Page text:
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Princeton University (Engbom) and IMF European Department (Detragiache and Raei). The paper was prepared while Niklas Engbom was a Summer Intern at the IMF. We thank Tom Krebs, Sabine Klinger, as well as seminar participants at the IMF Research Department, the Princeton University Labor Lunch Series, the Princeton University Public Finance Workshop, and the IMF-University of Bonn International Conference on Labor Markets in/after Crises.
Mortensen and Pissarides (1999) attributes differences in unemployment rates (and wage inequality) between European and other OECD countries to skill-biased technological progress, high unemployment benefits, and large firing costs. Blanchard et al. (1997) links the high European unemployment in the 70s to adverse labor supply shifts (lack of adjustment of wages to declining productivity) and to subsequent labor demand shifts in the 80s (technological bias against labor) that led to an increase in capital share and continued rise in unemployment.
Prior to 2000, someone could receive UA without previous eligibility for UB, but this was abolished in 2000.
UB or UA benefits below the SA benefit level were topped up.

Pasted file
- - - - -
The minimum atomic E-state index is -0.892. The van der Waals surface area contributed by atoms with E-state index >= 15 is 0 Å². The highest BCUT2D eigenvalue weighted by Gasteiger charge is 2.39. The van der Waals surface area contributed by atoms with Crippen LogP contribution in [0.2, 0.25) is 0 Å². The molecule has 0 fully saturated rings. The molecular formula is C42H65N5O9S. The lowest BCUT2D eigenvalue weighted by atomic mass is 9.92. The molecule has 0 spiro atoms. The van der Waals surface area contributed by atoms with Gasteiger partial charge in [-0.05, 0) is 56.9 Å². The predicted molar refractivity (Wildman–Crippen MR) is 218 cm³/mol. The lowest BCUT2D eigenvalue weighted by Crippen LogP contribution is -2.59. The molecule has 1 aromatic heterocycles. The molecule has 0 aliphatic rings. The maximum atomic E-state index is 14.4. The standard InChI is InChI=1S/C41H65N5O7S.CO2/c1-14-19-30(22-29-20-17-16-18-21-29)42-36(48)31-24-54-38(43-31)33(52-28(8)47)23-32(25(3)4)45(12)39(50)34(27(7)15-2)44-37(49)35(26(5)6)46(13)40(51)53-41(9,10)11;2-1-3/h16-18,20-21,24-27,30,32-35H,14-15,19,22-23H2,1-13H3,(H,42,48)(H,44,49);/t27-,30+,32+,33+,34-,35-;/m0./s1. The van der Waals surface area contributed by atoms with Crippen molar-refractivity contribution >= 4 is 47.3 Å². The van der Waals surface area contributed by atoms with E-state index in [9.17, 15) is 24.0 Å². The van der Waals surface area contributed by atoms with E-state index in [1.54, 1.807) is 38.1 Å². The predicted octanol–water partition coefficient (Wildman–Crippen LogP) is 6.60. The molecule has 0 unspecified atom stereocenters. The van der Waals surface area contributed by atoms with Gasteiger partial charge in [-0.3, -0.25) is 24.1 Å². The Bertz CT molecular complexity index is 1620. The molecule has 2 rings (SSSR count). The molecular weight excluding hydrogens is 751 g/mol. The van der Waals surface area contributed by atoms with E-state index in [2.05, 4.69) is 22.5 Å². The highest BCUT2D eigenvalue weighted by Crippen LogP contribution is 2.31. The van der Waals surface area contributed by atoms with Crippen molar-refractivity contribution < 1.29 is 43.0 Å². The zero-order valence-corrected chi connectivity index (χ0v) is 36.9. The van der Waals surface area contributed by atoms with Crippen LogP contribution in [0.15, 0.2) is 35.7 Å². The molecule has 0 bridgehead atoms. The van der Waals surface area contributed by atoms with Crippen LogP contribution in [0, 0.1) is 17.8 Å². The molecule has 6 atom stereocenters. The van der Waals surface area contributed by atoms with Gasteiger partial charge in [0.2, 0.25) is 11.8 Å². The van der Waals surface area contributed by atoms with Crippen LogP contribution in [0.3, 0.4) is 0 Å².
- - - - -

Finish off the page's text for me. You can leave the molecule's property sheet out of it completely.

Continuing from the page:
Although the GSOEP asks for labor market status in each of the previous 12 months, this is arguably subject to significant recall bias. Moreover, income variables are only recorded at the annual level.
For instance, with annual data we might misclassify an employment-unemployment-employment transition as a job-to-job transition if the intermediary unemployment spell falls entirely within the year.
Workers older than 62 are excluded from the sample since they are not covered by the SIAB.
With earnings data averaged across overlapping time periods, regression residuals are serially correlated by construction, but this is not a problem since we are clustering residuals at the level of the individual worker.
To construct earnings at t we need data from t to t + 11, so we use also 2003 and 2010.
Since we use data for months t to t + 11 to construct the measure of earnings at date t, our pre-Hartz group includes data through 2003 and our post-Hartz group data through 2010.
We do not include those who return to mini-jobs since data for these workers are only available from 1999 onwards (results including them for the later years are similar, though).
Because we now need three years of subsequent data for each observation, for this regression we exclude 2008–2010 from the estimation. Excluding this period from the previously reported baseline regression does not affect our earlier results, so the observed differences are not due to difference in the sample period.